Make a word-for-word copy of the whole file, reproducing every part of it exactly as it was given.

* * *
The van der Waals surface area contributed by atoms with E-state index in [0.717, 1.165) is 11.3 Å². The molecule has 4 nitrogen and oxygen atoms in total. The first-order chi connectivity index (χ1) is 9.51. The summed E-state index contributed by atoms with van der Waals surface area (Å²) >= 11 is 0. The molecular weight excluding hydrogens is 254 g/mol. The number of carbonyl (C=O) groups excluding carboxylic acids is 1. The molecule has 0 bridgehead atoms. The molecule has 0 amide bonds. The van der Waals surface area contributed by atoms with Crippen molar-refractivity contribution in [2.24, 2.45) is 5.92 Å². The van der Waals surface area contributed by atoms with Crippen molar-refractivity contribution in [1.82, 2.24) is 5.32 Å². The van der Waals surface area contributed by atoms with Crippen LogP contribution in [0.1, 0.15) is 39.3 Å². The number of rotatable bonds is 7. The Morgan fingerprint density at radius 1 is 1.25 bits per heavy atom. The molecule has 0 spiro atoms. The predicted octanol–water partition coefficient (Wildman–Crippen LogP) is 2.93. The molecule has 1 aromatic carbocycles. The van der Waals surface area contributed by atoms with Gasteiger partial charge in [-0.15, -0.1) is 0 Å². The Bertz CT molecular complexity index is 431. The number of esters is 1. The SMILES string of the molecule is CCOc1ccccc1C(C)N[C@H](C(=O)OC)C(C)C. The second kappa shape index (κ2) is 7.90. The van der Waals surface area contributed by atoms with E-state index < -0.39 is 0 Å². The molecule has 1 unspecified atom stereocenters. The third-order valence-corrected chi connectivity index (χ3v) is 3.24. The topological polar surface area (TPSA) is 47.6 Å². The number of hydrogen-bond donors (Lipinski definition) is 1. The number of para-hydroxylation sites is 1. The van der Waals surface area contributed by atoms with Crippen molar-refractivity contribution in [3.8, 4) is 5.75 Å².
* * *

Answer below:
The van der Waals surface area contributed by atoms with E-state index in [0.717, 1.165) is 11.3 Å². The molecule has 4 nitrogen and oxygen atoms in total. The first-order chi connectivity index (χ1) is 9.51. The summed E-state index contributed by atoms with van der Waals surface area (Å²) >= 11 is 0. The molecular weight excluding hydrogens is 254 g/mol. The number of carbonyl (C=O) groups excluding carboxylic acids is 1. The molecule has 0 bridgehead atoms. The molecule has 0 amide bonds. The van der Waals surface area contributed by atoms with Crippen molar-refractivity contribution in [2.24, 2.45) is 5.92 Å². The van der Waals surface area contributed by atoms with Crippen molar-refractivity contribution in [1.82, 2.24) is 5.32 Å². The van der Waals surface area contributed by atoms with Crippen LogP contribution in [0.1, 0.15) is 39.3 Å². The number of rotatable bonds is 7. The Morgan fingerprint density at radius 1 is 1.25 bits per heavy atom. The molecule has 0 spiro atoms. The predicted octanol–water partition coefficient (Wildman–Crippen LogP) is 2.93. The molecule has 1 aromatic carbocycles. The van der Waals surface area contributed by atoms with Gasteiger partial charge in [-0.15, -0.1) is 0 Å². The Bertz CT molecular complexity index is 431. The number of esters is 1. The SMILES string of the molecule is CCOc1ccccc1C(C)N[C@H](C(=O)OC)C(C)C. The second kappa shape index (κ2) is 7.90. The van der Waals surface area contributed by atoms with E-state index < -0.39 is 0 Å². The molecule has 1 unspecified atom stereocenters. The third-order valence-corrected chi connectivity index (χ3v) is 3.24. The topological polar surface area (TPSA) is 47.6 Å². The number of hydrogen-bond donors (Lipinski definition) is 1. The number of para-hydroxylation sites is 1. The van der Waals surface area contributed by atoms with Crippen molar-refractivity contribution in [3.8, 4) is 5.75 Å².